Went downtown after 11 this morning. To read a New York Times held in my own two hands - the old-fashioned way. Brought along the paycheck just in case the bank was open. A slim chance, indeed, thought I. Big religious holiday weekend. The banks probably closed by 3 p.m. Friday afternoon?
I was delightfully wrong. The Merchants' on College Street was open. In fact, business had been a little slow, Teller Mark said. A lot of folks may have thought they were closed for Easter.
In my younger days, growing up in the 1950s and 1960s, I swear the banks would have been shut tight. A lot was different back then: we did not eat meat on Fridays, fasted during Lent and the Roman Catholic priesthood was not the synonym for pedophilia it is today. Heck, I'd have been in church all week doing my altar-boy thing from Holy Thursday evening's "Last Supper," through Friday afternoon's Good Friday "Crucifixion" and on to Sunday morning's "Resurrection."
Pretty powerful stuff for a kid. Kids today, needless to say, follow a different script, eh?
For the hometown folk, the big chatter this Holy Saturday morning was about what was across the top of the Freeps' front page. City Attorney Joe McNeil, a 62-year-old hometown, married Irish Catholic lad, had admitted a couple months back to John Briggs, the Freeps city hall scribe (and no spring chicken himself), that he had had an "excessively close" relationship with a very attractive female attorney half-his-age.
Here's how Briggsie wrote it in today's edition:
Mayor Bob Kiss accepted the resignation "with regret," but said it was "in the best interests of the city."
In a letter to Kiss, McNeil faulted himself for developing a relationship with zoning consultant Owiso Makuku as they worked together since late 2004 to rewrite the city's comprehensive zoning ordinance. During most of that period, McNeil, who hired Makuku, approved her hourly pay vouchers.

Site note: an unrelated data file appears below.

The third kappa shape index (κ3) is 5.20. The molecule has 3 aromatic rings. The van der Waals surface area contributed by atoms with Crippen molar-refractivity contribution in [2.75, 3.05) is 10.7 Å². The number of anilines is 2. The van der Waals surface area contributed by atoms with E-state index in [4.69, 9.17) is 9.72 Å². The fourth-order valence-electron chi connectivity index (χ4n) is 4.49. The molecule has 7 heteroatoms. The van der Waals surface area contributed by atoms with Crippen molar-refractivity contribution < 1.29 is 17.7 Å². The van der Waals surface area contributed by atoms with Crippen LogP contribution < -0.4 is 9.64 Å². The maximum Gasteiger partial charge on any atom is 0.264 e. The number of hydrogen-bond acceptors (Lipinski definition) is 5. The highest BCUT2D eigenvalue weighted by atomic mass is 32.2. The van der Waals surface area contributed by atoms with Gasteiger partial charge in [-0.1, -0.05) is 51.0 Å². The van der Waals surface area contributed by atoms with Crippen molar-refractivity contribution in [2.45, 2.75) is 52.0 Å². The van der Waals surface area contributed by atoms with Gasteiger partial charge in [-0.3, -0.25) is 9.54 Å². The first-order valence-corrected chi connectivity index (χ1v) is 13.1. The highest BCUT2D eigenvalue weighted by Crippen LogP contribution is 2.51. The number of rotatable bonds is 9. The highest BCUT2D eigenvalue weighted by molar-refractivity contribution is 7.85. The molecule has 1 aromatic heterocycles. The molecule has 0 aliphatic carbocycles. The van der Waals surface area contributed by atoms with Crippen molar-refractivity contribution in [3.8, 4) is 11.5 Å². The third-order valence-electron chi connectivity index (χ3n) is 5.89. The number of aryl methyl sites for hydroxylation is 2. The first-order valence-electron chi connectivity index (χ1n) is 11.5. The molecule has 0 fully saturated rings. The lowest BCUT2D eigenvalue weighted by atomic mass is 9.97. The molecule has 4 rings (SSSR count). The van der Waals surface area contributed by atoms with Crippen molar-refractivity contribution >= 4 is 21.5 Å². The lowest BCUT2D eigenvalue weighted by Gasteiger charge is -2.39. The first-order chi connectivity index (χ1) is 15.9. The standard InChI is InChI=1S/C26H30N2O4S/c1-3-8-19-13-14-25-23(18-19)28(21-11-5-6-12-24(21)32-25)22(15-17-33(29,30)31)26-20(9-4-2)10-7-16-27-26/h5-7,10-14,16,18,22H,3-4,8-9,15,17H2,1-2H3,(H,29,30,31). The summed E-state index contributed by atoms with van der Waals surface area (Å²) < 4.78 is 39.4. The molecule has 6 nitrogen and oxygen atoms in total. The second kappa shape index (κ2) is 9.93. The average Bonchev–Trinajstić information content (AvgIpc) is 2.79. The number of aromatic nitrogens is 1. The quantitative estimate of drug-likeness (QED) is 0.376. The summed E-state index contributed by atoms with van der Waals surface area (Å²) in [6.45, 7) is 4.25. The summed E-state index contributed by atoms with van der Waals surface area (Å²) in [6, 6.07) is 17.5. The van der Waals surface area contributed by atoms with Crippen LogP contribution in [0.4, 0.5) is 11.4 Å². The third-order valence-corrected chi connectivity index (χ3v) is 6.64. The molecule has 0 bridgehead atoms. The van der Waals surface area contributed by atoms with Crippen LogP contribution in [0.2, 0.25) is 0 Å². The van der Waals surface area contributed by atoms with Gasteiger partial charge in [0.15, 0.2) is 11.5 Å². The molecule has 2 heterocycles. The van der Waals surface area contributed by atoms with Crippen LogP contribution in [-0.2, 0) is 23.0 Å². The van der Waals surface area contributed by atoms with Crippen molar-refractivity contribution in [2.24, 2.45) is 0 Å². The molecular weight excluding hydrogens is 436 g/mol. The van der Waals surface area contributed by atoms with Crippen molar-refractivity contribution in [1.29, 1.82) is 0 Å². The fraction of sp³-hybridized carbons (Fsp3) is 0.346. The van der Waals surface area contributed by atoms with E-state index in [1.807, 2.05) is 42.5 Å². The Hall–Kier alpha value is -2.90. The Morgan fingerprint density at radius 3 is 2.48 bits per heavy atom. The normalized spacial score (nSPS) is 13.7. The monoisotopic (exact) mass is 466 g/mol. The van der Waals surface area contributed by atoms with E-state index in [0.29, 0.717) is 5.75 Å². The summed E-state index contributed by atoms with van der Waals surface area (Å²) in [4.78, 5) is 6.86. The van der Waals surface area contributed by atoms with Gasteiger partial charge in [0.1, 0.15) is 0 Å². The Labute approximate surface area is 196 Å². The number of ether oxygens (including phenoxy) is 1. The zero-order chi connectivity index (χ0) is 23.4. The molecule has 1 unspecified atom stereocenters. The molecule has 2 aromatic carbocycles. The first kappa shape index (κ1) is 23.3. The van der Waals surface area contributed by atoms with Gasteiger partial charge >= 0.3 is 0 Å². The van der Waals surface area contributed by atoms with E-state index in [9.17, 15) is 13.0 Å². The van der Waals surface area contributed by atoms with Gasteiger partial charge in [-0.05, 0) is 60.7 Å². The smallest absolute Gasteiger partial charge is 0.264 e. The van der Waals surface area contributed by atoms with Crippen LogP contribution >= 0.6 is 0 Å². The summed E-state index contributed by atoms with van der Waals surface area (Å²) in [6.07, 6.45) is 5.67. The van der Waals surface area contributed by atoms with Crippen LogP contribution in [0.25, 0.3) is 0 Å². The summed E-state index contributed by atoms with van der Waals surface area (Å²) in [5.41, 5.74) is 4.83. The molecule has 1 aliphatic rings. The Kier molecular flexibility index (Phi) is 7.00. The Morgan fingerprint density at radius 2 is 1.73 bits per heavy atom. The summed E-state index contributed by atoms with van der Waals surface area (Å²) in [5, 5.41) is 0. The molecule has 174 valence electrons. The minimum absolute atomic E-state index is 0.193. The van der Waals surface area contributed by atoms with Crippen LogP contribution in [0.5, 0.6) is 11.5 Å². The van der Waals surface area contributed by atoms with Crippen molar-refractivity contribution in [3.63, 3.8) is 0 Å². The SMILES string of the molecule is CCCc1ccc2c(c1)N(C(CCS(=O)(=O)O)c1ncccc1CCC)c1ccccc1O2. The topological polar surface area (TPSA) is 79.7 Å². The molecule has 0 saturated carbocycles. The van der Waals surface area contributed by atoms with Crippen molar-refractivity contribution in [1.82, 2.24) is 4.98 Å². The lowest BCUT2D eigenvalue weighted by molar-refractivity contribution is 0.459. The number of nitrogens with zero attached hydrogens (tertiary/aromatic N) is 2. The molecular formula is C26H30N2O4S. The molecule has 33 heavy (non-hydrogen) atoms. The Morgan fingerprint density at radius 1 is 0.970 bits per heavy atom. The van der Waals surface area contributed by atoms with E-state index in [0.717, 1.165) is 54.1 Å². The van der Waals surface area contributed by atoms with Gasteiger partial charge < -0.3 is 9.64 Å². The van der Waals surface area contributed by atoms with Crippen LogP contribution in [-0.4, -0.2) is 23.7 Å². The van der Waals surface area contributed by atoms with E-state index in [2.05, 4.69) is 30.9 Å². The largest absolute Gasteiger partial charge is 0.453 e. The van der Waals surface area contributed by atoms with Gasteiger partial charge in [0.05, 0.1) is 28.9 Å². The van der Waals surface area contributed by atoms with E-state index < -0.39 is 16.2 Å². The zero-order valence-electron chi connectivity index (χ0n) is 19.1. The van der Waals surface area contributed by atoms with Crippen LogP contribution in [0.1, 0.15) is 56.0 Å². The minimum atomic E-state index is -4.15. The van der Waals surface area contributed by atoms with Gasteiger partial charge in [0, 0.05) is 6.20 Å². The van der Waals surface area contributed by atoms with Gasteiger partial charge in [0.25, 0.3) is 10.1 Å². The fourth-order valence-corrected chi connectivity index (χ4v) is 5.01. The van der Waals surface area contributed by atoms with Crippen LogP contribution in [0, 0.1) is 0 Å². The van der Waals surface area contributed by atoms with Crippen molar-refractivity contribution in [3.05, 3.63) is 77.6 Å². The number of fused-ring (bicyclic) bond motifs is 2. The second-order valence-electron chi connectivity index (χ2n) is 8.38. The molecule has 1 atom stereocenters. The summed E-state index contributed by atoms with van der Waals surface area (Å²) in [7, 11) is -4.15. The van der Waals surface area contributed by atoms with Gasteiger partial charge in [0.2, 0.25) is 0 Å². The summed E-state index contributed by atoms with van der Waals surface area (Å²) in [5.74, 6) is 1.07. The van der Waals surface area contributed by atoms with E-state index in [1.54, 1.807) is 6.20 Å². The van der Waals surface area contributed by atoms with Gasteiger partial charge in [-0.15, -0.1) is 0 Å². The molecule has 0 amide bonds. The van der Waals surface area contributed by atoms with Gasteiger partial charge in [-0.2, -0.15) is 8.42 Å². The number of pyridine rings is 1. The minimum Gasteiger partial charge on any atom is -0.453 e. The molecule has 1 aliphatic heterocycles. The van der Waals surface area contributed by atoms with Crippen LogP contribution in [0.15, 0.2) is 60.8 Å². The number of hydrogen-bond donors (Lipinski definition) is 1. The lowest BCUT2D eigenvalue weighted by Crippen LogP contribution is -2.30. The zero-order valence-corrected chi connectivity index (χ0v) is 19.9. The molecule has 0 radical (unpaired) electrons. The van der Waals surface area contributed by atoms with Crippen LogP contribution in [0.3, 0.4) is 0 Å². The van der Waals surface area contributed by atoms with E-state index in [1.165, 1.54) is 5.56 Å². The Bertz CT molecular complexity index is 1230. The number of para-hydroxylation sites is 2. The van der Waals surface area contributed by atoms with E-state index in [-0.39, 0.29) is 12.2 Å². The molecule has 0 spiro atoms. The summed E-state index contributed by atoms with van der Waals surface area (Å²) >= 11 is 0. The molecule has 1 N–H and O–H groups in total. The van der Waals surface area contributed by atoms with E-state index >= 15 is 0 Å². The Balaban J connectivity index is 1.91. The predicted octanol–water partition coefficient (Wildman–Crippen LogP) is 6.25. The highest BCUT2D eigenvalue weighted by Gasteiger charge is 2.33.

The relationship, he said in his resignation letter, "created concerns over the appearance of a conflict and caused the necessity for an independent audit."
"I very much regret that my lapse in judgment caused problems for the city," his letter said. "I recognize that I am solely responsible for this and I do apologize."
So, as luck would have it, who do I bump into on the busy Church Street Marketplace, but Mr. Briggs, 61, himself (on the left with WCAX-TV crime reporter Brian Joyce, 60, who appeared 10 minutes later). Haven't seen John in ages actually. He was curious to know why Seven Days hadn't jumped on the story.
I hadn't "jumped" on it because it seemed to the old Irish-Catholic boy in me like a case of another old Irish-Catholic boy, determined to publicly transmit a very up close and personal message to the wife of all these years:
"Hey, Honey, I'm getting some!!!"
Certainly McNeil, a St, Mike's and Notre Dame Law graduate, had a financial interest in keeping the City of Burlap's city-attorney contract all these years (37) .
BUT, history cannot overlook the very special contribution Big Joe made to his beloved hometown of Burlington, Vermont by being the diplomatic bridge between Mayor Bernie Sanders and the smug, Old Guard Burlington establishment, whose ass Ol' Bernardo had just kicked in the March 1981 mayoral election. Those were tense times and McNeil's shuttle diplomacy was invaluable.
Joyceman wanted to know why I haven't written about the latest Arbitron TV news ratings which are out and naturally, he said, have Ch. 3 in the No. 1 spot.
True enough, I used to mention the ratings in "Inside Track" all the time. But when the local TV news scene shriveled down from three local TV news operations to two, with one headquartered in Vermont (WCAX) and one headquartered in Plattsburgh, New York (WPTZ), I lost interest.
It'd be like covering Major League Baseball if there were just two teams: the New York Yankees and the Los Angeles Dodgers.
WCAX-TV News, by the way, still hasn't filled Montpelier bureau-chief Anson Tebbetts's spot.